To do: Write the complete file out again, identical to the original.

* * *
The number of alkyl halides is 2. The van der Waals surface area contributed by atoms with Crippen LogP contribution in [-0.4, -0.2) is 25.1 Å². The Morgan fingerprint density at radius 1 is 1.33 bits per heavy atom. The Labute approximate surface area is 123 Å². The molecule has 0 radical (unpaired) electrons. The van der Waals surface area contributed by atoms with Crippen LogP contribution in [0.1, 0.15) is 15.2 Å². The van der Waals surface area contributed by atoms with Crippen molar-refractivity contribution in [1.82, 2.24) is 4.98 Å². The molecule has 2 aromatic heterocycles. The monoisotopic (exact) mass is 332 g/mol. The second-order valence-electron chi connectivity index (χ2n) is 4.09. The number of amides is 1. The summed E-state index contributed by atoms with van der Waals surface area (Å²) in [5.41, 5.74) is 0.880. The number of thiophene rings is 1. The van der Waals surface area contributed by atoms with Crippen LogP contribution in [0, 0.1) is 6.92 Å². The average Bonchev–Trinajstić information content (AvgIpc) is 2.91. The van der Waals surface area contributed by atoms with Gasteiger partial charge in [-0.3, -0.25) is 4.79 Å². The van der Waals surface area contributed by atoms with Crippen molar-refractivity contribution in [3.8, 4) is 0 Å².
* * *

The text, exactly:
The number of alkyl halides is 2. The van der Waals surface area contributed by atoms with Crippen LogP contribution in [-0.4, -0.2) is 25.1 Å². The Morgan fingerprint density at radius 1 is 1.33 bits per heavy atom. The Labute approximate surface area is 123 Å². The molecule has 0 radical (unpaired) electrons. The van der Waals surface area contributed by atoms with Crippen LogP contribution in [0.1, 0.15) is 15.2 Å². The van der Waals surface area contributed by atoms with Crippen molar-refractivity contribution in [1.82, 2.24) is 4.98 Å². The molecule has 2 aromatic heterocycles. The monoisotopic (exact) mass is 332 g/mol. The second-order valence-electron chi connectivity index (χ2n) is 4.09. The number of amides is 1. The summed E-state index contributed by atoms with van der Waals surface area (Å²) in [5.41, 5.74) is 0.880. The number of thiophene rings is 1. The van der Waals surface area contributed by atoms with Crippen LogP contribution in [0, 0.1) is 6.92 Å². The average Bonchev–Trinajstić information content (AvgIpc) is 2.91. The van der Waals surface area contributed by atoms with Gasteiger partial charge in [-0.3, -0.25) is 4.79 Å². The van der Waals surface area contributed by atoms with Crippen molar-refractivity contribution in [3.8, 4) is 0 Å².